It was so quiet it seemed as if I could hear every individual raindrop falling from the sky. I couldn’t remember a time when I felt this aware of my surroundings and of all of the sounds around me. I had been sitting there for an hour and a half, but it seemed like only minutes. This place was amazing; this state of complete awareness of what was around me, and yet I felt like I was missing so much. Another sound and my head snapped around and it was like a whole new world opened. I studied the landscape even more as I sat in wonder of what noise or movement was next.
For those of you who have never been hunting, it is a lot more than pulling a trigger. This was my first trip, and I was completely blown away. I sat mesmerized in a tree stand for four hours at a time over a period of a few days. There is now different meat in my refrigerator, but the impact of the trip was far greater than that. I had an encounter with nature that I had not experienced in a long time, and with that came a great sense of awareness.
On the way home from the four-day trip my neighbor and I were talking about the adventure. Well, mostly I was talking. And in mid-sentence he interrupted me with a shout and asked if I had seen that deer on the side of the road. “What deer?” I quickly questioned him. ”That one, right there,” he shouted.
I didn’t see it, and I was discouraged. Not discouraged because I didn’t see it — discouraged because after that profound nature experience where I gained such a sense of awareness, I felt like it was gone. My friend still had it, but I went right back into my old ways of hearing myself talk without being aware of my surroundings.
Recently, I have been doing a lot of studying and speaking about servant leadership. This is the style of leadership I have embraced and want to leave as my legacy. It is a style of leadership that Chris [Walden] and I have written about at Culture Infusion, and one of its core principles is awareness.
In the context of servant leadership, awareness can mean general awareness, especially self-awareness. Awareness of the whole person helps in resolving issues related to ethics, power, or values. When I speak about servant leadership in groups, I start out by having everyone close their eyes and think of a time in their life where they have done something wrong or someone has done something wrong to them. Everyone can do it and everyone thinks of something. It takes some of the tension out of the room and it allows people to think that the playing field is level, because they know they thought of something and so did the person next to them. I use that 30-second period of time to set a baseline of awareness. The key to awareness is to not only be aware that you carry things around with you, whether self-inflicted or from someone else, but that every member of your team does too. If you asked all of members of your team to close their eyes, they too would think of things.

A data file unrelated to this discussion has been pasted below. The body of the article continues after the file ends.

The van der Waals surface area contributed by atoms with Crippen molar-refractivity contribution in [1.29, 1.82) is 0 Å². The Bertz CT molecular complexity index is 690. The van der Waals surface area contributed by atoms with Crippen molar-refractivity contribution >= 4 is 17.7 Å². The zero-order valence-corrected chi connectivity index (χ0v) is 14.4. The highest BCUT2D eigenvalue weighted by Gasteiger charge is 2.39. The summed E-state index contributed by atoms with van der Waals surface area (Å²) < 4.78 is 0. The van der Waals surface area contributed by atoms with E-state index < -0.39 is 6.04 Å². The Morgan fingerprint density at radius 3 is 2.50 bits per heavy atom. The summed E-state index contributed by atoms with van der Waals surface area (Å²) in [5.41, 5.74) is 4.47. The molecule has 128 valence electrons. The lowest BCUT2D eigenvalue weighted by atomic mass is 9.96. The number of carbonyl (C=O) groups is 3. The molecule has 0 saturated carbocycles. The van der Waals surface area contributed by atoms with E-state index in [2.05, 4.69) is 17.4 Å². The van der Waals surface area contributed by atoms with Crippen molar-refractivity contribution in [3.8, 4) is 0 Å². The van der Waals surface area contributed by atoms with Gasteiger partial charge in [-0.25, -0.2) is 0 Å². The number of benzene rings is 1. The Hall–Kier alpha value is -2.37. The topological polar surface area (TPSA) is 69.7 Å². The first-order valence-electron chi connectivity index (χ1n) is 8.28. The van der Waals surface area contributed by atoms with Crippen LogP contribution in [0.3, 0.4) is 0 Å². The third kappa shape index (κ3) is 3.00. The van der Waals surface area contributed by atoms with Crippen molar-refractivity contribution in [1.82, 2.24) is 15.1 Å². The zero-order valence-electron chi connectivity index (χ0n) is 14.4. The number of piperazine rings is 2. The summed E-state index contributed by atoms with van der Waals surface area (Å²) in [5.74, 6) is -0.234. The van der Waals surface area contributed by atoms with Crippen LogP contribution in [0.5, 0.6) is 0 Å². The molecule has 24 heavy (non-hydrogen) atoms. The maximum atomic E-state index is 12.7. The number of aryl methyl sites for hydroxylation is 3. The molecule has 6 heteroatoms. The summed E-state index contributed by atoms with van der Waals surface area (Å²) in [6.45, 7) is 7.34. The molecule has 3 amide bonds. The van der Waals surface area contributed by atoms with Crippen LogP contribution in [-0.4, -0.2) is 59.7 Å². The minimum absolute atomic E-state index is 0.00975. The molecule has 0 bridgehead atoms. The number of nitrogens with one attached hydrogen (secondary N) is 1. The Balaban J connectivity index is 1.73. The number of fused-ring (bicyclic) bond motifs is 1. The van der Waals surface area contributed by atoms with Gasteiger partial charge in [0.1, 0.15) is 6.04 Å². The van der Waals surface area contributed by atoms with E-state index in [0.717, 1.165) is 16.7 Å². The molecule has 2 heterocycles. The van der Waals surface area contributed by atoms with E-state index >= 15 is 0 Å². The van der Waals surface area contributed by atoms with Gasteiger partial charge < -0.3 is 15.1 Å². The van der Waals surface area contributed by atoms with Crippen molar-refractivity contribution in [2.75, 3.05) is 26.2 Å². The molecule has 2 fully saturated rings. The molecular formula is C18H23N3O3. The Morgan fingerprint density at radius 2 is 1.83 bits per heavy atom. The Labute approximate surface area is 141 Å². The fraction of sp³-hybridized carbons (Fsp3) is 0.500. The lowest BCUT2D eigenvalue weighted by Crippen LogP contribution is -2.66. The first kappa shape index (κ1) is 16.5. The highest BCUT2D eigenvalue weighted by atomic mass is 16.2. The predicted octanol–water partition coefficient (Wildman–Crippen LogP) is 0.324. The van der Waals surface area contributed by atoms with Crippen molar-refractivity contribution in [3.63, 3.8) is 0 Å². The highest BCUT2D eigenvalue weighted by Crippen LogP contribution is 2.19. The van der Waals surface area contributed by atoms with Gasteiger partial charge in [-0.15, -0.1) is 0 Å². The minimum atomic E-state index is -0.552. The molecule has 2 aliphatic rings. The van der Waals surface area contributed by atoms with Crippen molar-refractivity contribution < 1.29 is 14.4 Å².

From there, I either talk about forgiveness or identity. Forgiveness may be the only way to move on when harmed by someone. It doesn’t absolve them, but it does free you. As far as identity goes, I remind them — and me too, really — that I am not my mistakes, nor am I my successes. I am human, created to do great things. I am not success or failure. Often times I see people — and I see this because I did this for a long time — who walk around with their failure as their identity. They tie themselves to failure so much that it hampers their ability to progress. As leaders we need to be aware of this in ourselves and in those we lead.
This is perhaps why I was so disappointed by missing the deer. I want to be so aware of what is going on around me. I want to be aware of what I think about when I close my eyes for 30 seconds, but I want to learn about what others think about and carry with them. By being aware of these things, I can be a better leader and have greater impact in someone’s life. This is really the heart of a servant leader. To be able to positively impact those around you in such a way that you leave a legacy.
That is the goal, but, like how I missed the deer on the road, I often miss what is going on in others’ lives because I am talking too much. I am planning on finding another tree stand very soon. It is bow hunting season here in northeast Florida. I really don’t care at this point; to be honest, I am after something that can have a greater impact on me than the hunt, or just meat. I am seeking a level of awareness that puts my surroundings in front of my selfishness. If a tree stand can help achieve that, I am in.
You may not at all be interested in hunting or sitting in a stand, but what would interest you as far as taking time to just listen is concerned? Find it and embrace the quiet. Learn how to be aware of first yourself, then your surroundings, and eventually, this will bleed over to how you lead, and ultimately your legacy.